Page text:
This is done by mapping prosper and HA-prosper commands to beamer
    commands.
  \item
    The emulation is by no means perfect.
  \end{itemstep}
\end{slide}
}

\section{Second Section}
\subsection{A subsection}
\begin{frame}
  \frametitle{A frame created using the \texttt{frame} environment.}

  \begin{itemize}[<+->]
  \item You can still use the original beamer syntax.
  \item The emulation is intended only to make recycling slides
    easier, not to install a whole new syntax for beamer.
  \end{itemize}
\end{frame}

\begin{notes}{Notes for these slides}
My notes for these slides.
\end{notes}
\end{document}
\end{verbatim}
  
  You can run, for example, pdf\LaTeX\ on the file to get a \beamer\
  presentation with overlays. Adding the |notes| option will also show
  the note. Certain commands, like |\LeftFoot|, are ignored. You can
  change the theme using the usual commands. You can also use all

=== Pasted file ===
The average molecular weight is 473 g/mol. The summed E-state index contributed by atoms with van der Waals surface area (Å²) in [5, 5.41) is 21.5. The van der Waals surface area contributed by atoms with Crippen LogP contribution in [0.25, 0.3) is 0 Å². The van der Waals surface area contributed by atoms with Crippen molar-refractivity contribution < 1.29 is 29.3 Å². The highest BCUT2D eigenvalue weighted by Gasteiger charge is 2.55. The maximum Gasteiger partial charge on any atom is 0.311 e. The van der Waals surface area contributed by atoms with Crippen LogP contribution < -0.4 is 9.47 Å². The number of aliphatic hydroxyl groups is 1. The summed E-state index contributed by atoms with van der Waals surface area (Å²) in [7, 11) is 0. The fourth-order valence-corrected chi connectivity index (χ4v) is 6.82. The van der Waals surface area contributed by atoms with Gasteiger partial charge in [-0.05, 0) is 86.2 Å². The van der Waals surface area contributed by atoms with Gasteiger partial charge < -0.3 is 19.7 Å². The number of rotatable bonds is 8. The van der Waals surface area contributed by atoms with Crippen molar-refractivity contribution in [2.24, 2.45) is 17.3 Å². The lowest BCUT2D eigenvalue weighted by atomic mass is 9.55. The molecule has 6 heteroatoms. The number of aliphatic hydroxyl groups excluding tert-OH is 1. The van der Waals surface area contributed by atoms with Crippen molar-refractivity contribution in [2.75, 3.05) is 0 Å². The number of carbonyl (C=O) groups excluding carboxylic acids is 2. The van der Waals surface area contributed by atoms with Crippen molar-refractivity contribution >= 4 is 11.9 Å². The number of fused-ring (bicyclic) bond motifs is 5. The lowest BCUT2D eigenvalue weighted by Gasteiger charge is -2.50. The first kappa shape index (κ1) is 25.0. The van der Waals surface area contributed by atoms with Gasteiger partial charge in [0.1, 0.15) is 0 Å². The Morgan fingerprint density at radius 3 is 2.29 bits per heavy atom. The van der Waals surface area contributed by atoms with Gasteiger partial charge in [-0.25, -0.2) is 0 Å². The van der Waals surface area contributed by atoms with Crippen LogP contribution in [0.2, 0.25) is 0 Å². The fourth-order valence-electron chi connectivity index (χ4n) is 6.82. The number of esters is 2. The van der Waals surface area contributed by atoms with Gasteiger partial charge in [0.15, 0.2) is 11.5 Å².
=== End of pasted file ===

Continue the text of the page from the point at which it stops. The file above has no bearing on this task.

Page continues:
normal \beamer\ commands and concepts, like overlay-specifications,
  in the file. You can also create an |article| version by using the
  class |article| and including the package |beamerarticle|.
\end{package}

In the following, the effect of \prosper\ commands in \beamer\ are
listed.

\begin{command}{\email\marg{text}}
  Simply typesets its argument in typewriter text. Should hence be
  given \emph{inside} the |\author| command.
\end{command}

\begin{command}{\institution\marg{text}}
  This command is mapped to \beamer's |\institute|
  command if given \emph{outside} the |\author| command, otherwise it
  typesets its argument in a smaller font.